'Breaking Bad' finale recap: One little kiss goodbye and leaving with your boots on



We start off "Felina" with Walter White climbing into a strange car with his box of cash. He's frantically trying to hot wire the stallion when we see flashing red and blue lights through the snow-covered windows. Walt freezes the way a rodent does when it's cornered. His eyes are wide, his breathing is heavy, his movements completely stop. Suddenly, as if by divine intervention, he thinks to check the overhead visor and the keys to the car plop into his lap. Walt fires up the engine, brushes the snow off of the windshield and heads west as Marty Robbins croons from the tape deck.

At a gas station in the desert, Walt makes a call from a payphone and, pretending to be with The New York Times, manages to procure a piece of information that will prove integral to the beginning of the end for this meth-slinging cowboy. With the address of the humble abode of his former business partners, Gretchen and Elliot Schwartz, now written on his hand, Walt sets out to put things in order.

As Mr. and Mrs. Schwartz return from what was surely an extravagant charity gala with valet parking and fancy hors d'evours and a performance from a world-renowned violinist, The Danger lurks inside their lair. Once his presence is discovered, Walter White explains to his estranged business partners that they're going to take $9 million of his hard-earned-if-not-legally-accumulated nest egg and provide an irrevocable trust for Walter Jr. that will become available on his 18th birthday, which is just over 10 months away.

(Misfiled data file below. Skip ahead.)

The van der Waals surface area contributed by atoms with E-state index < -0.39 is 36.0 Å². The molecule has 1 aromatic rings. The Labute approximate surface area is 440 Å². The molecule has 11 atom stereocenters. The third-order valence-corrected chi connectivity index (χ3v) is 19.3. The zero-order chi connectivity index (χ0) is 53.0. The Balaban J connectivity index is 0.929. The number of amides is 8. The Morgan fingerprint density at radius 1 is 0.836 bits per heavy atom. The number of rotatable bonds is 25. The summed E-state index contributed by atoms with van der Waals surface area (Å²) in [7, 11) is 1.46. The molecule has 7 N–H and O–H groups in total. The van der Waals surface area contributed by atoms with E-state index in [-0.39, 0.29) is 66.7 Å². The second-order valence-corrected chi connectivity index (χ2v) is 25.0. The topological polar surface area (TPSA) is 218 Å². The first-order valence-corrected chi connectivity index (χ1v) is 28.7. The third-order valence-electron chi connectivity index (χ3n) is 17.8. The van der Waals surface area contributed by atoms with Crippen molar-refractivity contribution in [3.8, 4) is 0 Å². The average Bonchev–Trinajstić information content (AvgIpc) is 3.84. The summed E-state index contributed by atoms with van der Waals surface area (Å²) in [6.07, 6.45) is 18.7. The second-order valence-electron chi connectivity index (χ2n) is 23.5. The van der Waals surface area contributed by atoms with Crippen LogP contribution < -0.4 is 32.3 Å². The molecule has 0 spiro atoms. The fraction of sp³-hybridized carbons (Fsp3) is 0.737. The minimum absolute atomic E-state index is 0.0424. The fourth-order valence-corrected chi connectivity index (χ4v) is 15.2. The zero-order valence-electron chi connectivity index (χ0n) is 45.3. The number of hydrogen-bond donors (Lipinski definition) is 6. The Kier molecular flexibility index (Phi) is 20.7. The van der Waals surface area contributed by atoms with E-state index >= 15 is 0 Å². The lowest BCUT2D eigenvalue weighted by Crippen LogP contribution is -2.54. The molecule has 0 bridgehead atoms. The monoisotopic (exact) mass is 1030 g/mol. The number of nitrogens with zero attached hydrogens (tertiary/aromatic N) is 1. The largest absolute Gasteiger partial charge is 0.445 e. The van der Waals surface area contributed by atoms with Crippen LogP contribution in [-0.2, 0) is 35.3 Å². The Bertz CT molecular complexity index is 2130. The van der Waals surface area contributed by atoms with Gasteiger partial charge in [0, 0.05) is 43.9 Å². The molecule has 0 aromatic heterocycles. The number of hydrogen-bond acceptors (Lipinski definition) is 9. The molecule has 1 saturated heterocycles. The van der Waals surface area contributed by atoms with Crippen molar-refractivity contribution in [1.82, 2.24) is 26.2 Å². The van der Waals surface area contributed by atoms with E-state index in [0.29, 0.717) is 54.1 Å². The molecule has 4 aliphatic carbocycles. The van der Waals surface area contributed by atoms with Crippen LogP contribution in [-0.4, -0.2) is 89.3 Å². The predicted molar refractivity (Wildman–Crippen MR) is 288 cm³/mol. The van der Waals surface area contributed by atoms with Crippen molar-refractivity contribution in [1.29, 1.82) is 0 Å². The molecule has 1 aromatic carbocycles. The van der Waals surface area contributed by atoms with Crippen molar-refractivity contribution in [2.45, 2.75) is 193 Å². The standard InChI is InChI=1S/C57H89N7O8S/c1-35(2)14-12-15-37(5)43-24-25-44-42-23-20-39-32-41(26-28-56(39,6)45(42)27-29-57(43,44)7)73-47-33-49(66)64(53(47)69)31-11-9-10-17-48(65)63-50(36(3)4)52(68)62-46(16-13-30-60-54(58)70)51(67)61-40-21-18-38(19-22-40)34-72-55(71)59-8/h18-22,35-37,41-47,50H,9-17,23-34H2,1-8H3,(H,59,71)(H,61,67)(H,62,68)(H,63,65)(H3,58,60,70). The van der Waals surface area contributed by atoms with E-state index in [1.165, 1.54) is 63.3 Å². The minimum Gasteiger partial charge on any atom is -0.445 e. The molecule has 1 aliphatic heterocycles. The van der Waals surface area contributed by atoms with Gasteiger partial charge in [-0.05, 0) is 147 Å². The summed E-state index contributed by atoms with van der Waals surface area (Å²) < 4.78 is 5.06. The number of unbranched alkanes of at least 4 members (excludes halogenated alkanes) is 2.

"My children are blameless victims of their monstrous father, a man whom you once knew quite well," he says while ordering his former partners to rationalize the trust. Though he's being facetious, there's twinge of self-realization in his voice, almost as if he's mocking himself. He seems to understand that, although he never intended to become a monster, he won't be there to see his son become a man. Holly will grow up without a father. He may feel as though he's been villainized throughout his transformation from Ned Flanders to Pablo Escobar, but the notion that his children will suffer as a result of that transformation is not lost on him.

"You either die a hero or live long enough to see yourself become the villain." - The Dark Knight

Walt insures his investment of funds and trust in the Schwartz family by threatening them. If they fail to follow through, "the two best hitmen west of the Mississippi" will pull their cards.

After assuring that his life's work and moral regression wasn't for naught, Walter White is ready to set out for revenge. "Crystal Blue" is still available on the streets, which alerts Walt to the fact that Jesse Pinkman isn't dead.

In fact, Jesse Pinkman is still slaving away for the Redneck Mafia, cooking up that beautiful "Crystal Blue" while daydreaming about woodworking. Back in Season 3, Jesse pontificated about the value of building wooden boxes while in a therapy session.

Walt's wheels start turning and vengeance will be realized. We're now caught up with the flash-forward, as Walt eats breakfast at a Denny's on his 52nd birthday. He switches cars in the parking lot, returns home to retrieve the ricin from the outlet, and says hello to his neighbor, Carol.